Open Letter on Vietnam

from Human Rights and Fair Trade Advocates

The President of the United States of America

Members of the U.S. Congress

June 15, 2006

We write this letter to urge you to demand that, as pre-conditions for granting Vietnam a permanent normal trade relation (PNTR) status, the Vietnamese communist government release all religious and political prisoners, end house-arrest practice against them, recognize all independent churches in Vietnam, allow independent labor unions, and truly free and fair trade regarding all forms of print and audio-video products.

Vietnam published a White Paper on Human Rights last year in which it promised to observe human rights including freedom of expression, freedom of religion and belief, and economic rights. Reporters Without Borders comments that these statements are simply window-dressing. The human rights situation in Vietnam has not improved in recent years. Consequently, the U.S. Department of State has retained Vietnam on the list of countries of particular concern (CPC). 

On January 25 2006, the Parliamentary Assembly of the Council of Europe (PACE) adopted resolution 1481 (2006) which strongly “condemned the massive human rights violations committed by totalitarian communist regimes and expressed sympathy, understanding and recognition for the victims of these crimes.” 

Thankfully, on April 6, 2006, the House of Representatives passed Resolution 320 (H. Con. Res. 320), calling on the Government of the Socialist Republic of Vietnam to immediately and unconditionally release all political prisoners and prisoners of conscience, and comply with the terms of the European Parliament resolution.  Not surprisingly, the Vietnamese Communist leaders have outright rejected these appeals.

While Vietnam enjoys the privilege of freely exporting to the U.S. all forms of print and audio-video products including cultural products, books, newspapers, magazines, other printed matters, motion picture films, records, tapes, etc, the Vietnamese government, through its state-owned enterprises, maintains a monopoly and, in effect, an absolute ban on these imports into Vietnam. This treatment is neither fair and free trade, nor the free flow of information – both core principles of a democratic, free-market economy and our recent WTO agreement with Vietnam.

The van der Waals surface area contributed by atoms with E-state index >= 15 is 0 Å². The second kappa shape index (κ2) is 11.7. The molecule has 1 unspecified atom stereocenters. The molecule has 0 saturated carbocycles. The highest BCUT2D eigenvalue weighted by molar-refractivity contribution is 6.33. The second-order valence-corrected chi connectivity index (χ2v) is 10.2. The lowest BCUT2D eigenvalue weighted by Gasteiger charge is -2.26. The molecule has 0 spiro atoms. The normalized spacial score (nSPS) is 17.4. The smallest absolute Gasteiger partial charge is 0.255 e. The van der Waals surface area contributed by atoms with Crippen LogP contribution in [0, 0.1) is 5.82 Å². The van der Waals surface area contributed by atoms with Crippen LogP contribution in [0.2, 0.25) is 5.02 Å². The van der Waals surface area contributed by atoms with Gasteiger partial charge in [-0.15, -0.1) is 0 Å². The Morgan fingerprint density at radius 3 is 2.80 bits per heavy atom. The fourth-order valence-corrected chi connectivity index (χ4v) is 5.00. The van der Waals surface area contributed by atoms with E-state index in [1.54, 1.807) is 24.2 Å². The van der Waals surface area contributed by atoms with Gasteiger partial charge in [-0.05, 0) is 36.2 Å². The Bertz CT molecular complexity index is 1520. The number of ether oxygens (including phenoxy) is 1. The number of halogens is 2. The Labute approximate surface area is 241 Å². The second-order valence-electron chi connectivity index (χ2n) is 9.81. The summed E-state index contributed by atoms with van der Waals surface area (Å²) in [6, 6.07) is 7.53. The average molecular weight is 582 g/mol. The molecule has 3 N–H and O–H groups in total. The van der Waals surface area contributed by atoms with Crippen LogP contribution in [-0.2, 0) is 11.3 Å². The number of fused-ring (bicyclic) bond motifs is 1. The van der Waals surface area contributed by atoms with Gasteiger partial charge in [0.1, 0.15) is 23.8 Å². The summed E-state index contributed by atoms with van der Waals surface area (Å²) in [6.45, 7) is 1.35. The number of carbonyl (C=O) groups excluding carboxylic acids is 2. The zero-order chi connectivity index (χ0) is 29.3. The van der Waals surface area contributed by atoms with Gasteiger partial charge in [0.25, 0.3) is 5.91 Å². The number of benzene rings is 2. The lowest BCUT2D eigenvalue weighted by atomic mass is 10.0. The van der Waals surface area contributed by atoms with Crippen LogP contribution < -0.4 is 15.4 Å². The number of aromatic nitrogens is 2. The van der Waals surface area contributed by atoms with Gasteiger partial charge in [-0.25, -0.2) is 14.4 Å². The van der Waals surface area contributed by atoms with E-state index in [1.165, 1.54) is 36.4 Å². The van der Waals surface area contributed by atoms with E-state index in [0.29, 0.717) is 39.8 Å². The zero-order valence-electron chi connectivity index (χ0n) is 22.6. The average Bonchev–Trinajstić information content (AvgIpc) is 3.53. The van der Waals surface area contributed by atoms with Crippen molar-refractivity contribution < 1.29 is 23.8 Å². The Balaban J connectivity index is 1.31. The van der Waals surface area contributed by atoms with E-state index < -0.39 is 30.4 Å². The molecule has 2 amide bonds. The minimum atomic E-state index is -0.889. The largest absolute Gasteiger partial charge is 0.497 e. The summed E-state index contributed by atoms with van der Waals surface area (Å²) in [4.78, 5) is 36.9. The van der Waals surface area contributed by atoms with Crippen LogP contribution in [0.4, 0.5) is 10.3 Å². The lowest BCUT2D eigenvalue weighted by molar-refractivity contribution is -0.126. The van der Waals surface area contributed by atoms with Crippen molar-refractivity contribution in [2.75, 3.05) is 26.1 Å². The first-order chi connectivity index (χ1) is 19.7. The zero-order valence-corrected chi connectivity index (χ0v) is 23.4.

Recent widespread labor unrest in Vietnam reflects the reality that labor rights in Vietnam are not protected. Their average salary is less than $1/day and working conditions are extremely poor. This state of affairs is due to the fact that workers in Vietnam have been denied the right to form their independent labor unions to protect their basic worker rights. 

We hereby call upon you to deny the communist dictatorial regime in Vietnam the free PNTR status until the aforementioned conditions are met.

Thank you for your leadership and continued support of the rights of the oppressed Vietnamese.  May God bless you and America.

Respectfully,

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